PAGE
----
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This week’s prestigious “No Truer Words Were Spoken” award goes to County Commissioner Darrell Apffel, who told the unvarnished truth about the proposed Pelican Island Bridge.

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The ceremony Thursday to mark the opening of two mixed-income housing developments in Galveston was a milestone.

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The public recently spent millions to rebuild beaches in front of the seawall. And so many islanders watched Wednesday as high tides from Tropical Storm Cindy scoured sand off those beaches. Should we be dismayed?

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It was a small but telling thing that the new Galveston Wharves Board of Trustees decided to form an executive committee.

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Friday’s news that Texas City Independent School District would have to return $8 million in the form of a tax refund to Valero Energy Corp. was rife with irony.

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Obviously, there are questions among residents and interest groups about the city council’s plan, led by Mayor Jim Yarbrough, to review how the park and wharves boards of trustees are managing certain municipal assets.

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Galveston’s Park Board of Trustees this week is asking people to voice their support to state officials for funding two local projects with money from a pot awarded to Texas as part of various settlements over the 2010 Deepwater Horizon oil spill.

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The battle over state and local control of several issues continued last week as Dallas officials said they would join other cities in fighting the recently enacted “sanctuary cities” measure.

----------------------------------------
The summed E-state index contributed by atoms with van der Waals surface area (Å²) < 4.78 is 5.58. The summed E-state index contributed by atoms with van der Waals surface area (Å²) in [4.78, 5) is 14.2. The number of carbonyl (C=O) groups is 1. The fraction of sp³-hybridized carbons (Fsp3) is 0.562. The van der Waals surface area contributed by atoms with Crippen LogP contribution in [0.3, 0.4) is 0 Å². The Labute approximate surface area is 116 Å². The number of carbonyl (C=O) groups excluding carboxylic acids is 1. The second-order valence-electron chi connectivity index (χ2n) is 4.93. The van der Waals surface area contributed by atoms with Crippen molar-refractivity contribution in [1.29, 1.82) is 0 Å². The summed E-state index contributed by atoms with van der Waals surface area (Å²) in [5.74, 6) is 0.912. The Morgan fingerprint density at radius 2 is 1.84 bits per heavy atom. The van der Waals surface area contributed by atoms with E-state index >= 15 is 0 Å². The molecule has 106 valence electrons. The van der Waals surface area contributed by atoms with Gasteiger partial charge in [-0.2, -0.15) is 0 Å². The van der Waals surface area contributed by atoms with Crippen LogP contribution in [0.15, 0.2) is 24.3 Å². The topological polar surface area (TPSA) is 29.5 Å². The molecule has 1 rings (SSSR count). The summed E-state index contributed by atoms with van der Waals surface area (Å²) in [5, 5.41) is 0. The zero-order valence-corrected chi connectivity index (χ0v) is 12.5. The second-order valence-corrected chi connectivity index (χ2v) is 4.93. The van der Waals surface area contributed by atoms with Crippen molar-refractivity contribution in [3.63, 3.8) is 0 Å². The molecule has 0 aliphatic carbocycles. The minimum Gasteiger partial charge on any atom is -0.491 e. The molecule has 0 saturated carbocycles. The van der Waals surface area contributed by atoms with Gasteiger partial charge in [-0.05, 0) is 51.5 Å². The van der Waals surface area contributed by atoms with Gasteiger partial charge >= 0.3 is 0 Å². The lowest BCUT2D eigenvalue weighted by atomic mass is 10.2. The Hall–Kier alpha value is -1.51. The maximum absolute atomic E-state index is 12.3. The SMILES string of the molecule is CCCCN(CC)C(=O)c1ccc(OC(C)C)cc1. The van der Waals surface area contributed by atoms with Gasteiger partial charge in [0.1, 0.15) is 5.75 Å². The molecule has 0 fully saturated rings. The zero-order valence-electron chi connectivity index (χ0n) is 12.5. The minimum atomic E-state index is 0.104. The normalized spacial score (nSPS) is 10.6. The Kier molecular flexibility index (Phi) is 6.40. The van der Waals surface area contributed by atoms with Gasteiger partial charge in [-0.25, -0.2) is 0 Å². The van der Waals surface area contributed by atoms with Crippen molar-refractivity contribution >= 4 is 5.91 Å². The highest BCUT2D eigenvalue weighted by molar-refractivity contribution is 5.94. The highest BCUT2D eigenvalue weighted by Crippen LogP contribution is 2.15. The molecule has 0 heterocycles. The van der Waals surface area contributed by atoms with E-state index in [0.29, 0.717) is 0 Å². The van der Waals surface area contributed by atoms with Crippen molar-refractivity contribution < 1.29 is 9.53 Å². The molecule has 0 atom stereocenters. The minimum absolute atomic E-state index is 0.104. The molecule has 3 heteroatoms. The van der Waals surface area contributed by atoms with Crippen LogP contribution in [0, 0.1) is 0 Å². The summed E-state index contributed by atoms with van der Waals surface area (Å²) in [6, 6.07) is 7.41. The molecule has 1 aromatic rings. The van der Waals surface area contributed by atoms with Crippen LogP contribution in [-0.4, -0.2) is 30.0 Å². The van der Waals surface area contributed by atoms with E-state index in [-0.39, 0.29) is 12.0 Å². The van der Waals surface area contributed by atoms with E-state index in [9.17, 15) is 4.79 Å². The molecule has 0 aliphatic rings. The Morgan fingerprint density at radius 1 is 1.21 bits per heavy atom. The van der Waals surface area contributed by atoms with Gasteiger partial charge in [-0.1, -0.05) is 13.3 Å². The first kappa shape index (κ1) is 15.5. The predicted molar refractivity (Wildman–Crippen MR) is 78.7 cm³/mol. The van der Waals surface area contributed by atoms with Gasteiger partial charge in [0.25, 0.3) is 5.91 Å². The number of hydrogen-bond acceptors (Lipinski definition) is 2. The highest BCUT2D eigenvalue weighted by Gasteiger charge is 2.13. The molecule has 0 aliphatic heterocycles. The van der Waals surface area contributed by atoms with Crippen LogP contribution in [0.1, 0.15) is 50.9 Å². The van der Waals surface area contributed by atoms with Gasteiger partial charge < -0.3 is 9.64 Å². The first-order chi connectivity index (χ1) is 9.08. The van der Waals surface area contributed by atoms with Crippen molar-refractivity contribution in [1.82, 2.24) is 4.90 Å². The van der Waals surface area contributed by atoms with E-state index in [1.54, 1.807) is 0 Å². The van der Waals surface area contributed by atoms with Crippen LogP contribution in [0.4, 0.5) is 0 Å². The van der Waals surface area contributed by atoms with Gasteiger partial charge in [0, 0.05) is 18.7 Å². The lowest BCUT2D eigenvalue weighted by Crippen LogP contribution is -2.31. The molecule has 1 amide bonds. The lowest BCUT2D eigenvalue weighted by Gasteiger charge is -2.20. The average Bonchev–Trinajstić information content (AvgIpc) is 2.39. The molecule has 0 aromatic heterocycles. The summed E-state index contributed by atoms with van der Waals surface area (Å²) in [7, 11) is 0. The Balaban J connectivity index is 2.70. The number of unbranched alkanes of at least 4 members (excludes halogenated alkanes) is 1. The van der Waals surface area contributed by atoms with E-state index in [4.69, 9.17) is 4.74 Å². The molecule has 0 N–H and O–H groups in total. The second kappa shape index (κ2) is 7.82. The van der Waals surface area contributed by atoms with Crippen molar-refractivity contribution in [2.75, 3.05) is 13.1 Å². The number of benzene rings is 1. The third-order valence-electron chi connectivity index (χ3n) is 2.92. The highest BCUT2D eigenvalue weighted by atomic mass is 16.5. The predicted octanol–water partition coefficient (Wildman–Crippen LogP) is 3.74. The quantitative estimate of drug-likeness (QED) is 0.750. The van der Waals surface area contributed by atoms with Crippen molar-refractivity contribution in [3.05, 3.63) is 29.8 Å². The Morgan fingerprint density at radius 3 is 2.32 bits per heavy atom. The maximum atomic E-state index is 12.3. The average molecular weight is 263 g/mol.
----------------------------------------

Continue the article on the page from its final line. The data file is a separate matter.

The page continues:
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Taxpayers should be tuning in over the next few months because two governmental entities that haven’t attempted to issue bond debt in years are contemplating referendums, perhaps as early as November.

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Texas Gov. Greg Abbott on Tuesday called a special session of the Legislature for July 18, which gives locals interested in maintaining quality in public education a little less than two months to lobby on behalf of that worthy cause.

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In one week, the American political scene saw one state lawmaker threaten a colleague and a comedian hold up a bloody mask of the president and then defend herself by saying President Donald Trump and his team have a sexist vendetta against her.

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For the third year, Galveston residents have an opportunity to hear directly from two of the city’s key municipal leaders during a State of the City event.

  • By DAVE MATHEWS
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At 3 p.m. today, take a moment from watching the ballgame, from eating barbecue or from other Memorial Day activities with friends and family and just for a moment remember those who died in U.S. military service.

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Bullies aren’t born. They’re made. Although some authorities say children can be born with a disposition to bully, the environment in which they’re reared makes all the difference.

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A s much as it did anything else, the Galveston City Council put itself on notice Thursday when it approved a moratorium on development along Broadway.